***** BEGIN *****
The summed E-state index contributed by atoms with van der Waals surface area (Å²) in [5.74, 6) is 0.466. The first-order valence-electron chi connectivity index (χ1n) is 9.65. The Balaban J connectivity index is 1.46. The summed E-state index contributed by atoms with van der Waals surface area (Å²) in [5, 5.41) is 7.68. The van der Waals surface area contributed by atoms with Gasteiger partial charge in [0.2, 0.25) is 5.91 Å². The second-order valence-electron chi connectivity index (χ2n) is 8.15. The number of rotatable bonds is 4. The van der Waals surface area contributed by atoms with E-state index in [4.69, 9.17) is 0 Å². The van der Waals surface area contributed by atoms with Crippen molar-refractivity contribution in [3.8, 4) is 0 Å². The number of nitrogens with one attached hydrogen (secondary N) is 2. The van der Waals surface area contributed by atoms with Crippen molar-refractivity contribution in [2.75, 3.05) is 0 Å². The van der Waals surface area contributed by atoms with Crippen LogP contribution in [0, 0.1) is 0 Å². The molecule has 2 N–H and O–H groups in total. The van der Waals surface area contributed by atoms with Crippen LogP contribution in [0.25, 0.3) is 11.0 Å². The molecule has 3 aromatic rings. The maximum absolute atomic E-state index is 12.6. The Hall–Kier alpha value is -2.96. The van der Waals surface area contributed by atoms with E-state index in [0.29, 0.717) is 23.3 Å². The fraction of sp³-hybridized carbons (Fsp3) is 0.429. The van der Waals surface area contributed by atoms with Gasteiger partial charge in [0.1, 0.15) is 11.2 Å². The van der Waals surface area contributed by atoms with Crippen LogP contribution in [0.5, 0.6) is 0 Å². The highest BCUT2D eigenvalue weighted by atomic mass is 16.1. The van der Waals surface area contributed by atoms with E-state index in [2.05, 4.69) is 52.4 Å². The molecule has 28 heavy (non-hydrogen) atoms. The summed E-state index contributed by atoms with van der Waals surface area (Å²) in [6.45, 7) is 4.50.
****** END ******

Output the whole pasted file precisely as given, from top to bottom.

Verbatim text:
The summed E-state index contributed by atoms with van der Waals surface area (Å²) in [5.74, 6) is 0.466. The first-order valence-electron chi connectivity index (χ1n) is 9.65. The Balaban J connectivity index is 1.46. The summed E-state index contributed by atoms with van der Waals surface area (Å²) in [5, 5.41) is 7.68. The van der Waals surface area contributed by atoms with Gasteiger partial charge in [0.2, 0.25) is 5.91 Å². The second-order valence-electron chi connectivity index (χ2n) is 8.15. The number of rotatable bonds is 4. The van der Waals surface area contributed by atoms with E-state index in [4.69, 9.17) is 0 Å². The van der Waals surface area contributed by atoms with Crippen molar-refractivity contribution in [3.8, 4) is 0 Å². The number of nitrogens with one attached hydrogen (secondary N) is 2. The van der Waals surface area contributed by atoms with Crippen molar-refractivity contribution in [2.75, 3.05) is 0 Å². The van der Waals surface area contributed by atoms with Crippen LogP contribution in [0, 0.1) is 0 Å². The molecule has 2 N–H and O–H groups in total. The van der Waals surface area contributed by atoms with Crippen LogP contribution in [0.25, 0.3) is 11.0 Å². The molecule has 3 aromatic rings. The maximum absolute atomic E-state index is 12.6. The Hall–Kier alpha value is -2.96. The van der Waals surface area contributed by atoms with E-state index in [0.29, 0.717) is 23.3 Å². The fraction of sp³-hybridized carbons (Fsp3) is 0.429. The van der Waals surface area contributed by atoms with Gasteiger partial charge in [0.1, 0.15) is 11.2 Å². The van der Waals surface area contributed by atoms with Crippen LogP contribution in [0.5, 0.6) is 0 Å². The highest BCUT2D eigenvalue weighted by atomic mass is 16.1. The van der Waals surface area contributed by atoms with E-state index in [2.05, 4.69) is 52.4 Å². The molecule has 28 heavy (non-hydrogen) atoms. The summed E-state index contributed by atoms with van der Waals surface area (Å²) in [6.45, 7) is 4.50.